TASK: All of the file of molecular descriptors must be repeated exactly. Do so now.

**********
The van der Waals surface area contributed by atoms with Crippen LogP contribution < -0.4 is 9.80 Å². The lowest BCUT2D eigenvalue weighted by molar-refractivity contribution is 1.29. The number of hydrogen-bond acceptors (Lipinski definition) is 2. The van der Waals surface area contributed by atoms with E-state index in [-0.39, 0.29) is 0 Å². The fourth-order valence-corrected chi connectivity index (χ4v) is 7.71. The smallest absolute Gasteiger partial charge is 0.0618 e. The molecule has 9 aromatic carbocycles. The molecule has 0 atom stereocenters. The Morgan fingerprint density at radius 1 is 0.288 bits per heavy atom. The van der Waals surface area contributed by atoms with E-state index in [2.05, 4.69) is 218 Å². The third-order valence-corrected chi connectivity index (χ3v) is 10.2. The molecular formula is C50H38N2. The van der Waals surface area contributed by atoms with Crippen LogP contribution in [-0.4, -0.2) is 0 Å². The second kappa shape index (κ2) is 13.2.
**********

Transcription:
The van der Waals surface area contributed by atoms with Crippen LogP contribution < -0.4 is 9.80 Å². The lowest BCUT2D eigenvalue weighted by molar-refractivity contribution is 1.29. The number of hydrogen-bond acceptors (Lipinski definition) is 2. The van der Waals surface area contributed by atoms with E-state index in [-0.39, 0.29) is 0 Å². The fourth-order valence-corrected chi connectivity index (χ4v) is 7.71. The smallest absolute Gasteiger partial charge is 0.0618 e. The molecule has 9 aromatic carbocycles. The molecule has 0 atom stereocenters. The Morgan fingerprint density at radius 1 is 0.288 bits per heavy atom. The van der Waals surface area contributed by atoms with E-state index in [2.05, 4.69) is 218 Å². The third-order valence-corrected chi connectivity index (χ3v) is 10.2. The molecular formula is C50H38N2. The van der Waals surface area contributed by atoms with Crippen LogP contribution in [-0.4, -0.2) is 0 Å². The second kappa shape index (κ2) is 13.2.